Brian Holmes on Thu, 1 Nov 2001 19:54:13 +0100 (CET)

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<nettime> Re: the myth of democracy

I wonder how Ian Andrews feels, now that Kermit Snelson has "sided" with
him in his critique of nik's original post on "the myth of democracy."
Sometimes these discussions bring you uncomfortable acquaintances. The kind
that cover up all the substantive arguments.

Among the painfully reactionary bits of Snelson's post is this:

"Most of the issues that have been raised on the streets over the past two
years are technical and will require considerable scientific expertise to
solve. Global warming? Sustainable agriculture in the developing world?
Debt relief? Drug patents? ... Waving signs, chanting slogans and throwing
a rock won't do a thing. Those who really care about these issues should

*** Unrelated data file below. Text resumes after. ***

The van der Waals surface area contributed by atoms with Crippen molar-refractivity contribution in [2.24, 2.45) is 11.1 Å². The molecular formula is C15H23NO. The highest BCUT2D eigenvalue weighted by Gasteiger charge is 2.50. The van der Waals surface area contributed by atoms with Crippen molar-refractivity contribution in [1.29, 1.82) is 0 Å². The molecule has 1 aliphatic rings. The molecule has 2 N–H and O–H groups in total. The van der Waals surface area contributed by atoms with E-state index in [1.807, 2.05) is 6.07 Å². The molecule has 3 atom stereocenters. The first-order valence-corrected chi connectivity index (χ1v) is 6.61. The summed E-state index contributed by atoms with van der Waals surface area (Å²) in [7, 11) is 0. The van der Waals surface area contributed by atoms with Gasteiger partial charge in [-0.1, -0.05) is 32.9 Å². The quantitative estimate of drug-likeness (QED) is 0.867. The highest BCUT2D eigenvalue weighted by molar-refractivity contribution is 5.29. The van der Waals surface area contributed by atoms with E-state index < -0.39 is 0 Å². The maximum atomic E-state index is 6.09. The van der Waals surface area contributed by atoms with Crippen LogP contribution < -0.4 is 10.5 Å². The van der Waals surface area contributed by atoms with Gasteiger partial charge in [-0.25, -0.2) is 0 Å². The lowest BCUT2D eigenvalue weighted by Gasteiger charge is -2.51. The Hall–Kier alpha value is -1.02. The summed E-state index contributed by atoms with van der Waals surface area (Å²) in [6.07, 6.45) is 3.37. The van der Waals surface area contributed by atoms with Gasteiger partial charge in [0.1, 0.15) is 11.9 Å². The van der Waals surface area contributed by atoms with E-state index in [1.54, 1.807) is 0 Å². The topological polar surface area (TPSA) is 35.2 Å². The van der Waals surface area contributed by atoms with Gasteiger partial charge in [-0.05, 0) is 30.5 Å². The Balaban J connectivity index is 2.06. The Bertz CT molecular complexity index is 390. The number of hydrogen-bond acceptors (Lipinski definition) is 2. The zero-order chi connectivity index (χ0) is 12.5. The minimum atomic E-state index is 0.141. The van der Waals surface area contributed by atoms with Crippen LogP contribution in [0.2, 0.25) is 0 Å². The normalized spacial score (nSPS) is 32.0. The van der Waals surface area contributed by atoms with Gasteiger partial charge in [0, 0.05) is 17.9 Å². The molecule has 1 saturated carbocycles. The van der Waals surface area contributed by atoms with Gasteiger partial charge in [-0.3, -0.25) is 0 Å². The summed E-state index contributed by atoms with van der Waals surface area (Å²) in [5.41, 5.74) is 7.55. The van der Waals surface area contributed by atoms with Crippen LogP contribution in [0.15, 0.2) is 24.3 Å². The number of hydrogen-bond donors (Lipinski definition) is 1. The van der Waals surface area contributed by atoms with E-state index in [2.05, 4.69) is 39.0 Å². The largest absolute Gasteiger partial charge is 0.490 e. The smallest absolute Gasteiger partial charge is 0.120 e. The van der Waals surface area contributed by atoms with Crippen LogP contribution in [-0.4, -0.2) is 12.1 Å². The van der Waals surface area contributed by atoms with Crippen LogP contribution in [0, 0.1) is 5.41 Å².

pick one, develop real knowledge about it and become valuable to one of the
many organizations that are actually working on it."

Snelson doesn't seem to recognize that the huge international effort to
begin doing something about global warming has been blocked by the
democratic government of the United States. He affects not to realize that
expert citizens' groups such as the Confédération paysanne, Greenpeace,
Attac, the Council for Canadians, Jubilee 2000, Focus on the Global South,
and hundreds of others large and small are in the streets precisely because
their efforts to influence national governments and international bodies
through typical citizens' tactics, moving from counter-expertise to
petitions and lobbying, have been unsuccesful. He apparently has not read
the interview with Nobel Prize winning economist Joseph Stieglitz, posted
here on nettime - if he had, he would know that the former World Bank chief
economist himself is in the streets when the Bank and the IMF meet, because
he was unable, as an expert, to get them to change their policies. Snelson
also doesn't realize that the groups I've cited, along with the hundreds of
other citizens-and-experts that have merged into the "movement of
movements," pretty much all switched over to the tactics of global
convergence demonstrations involving direct action, after Reclaim the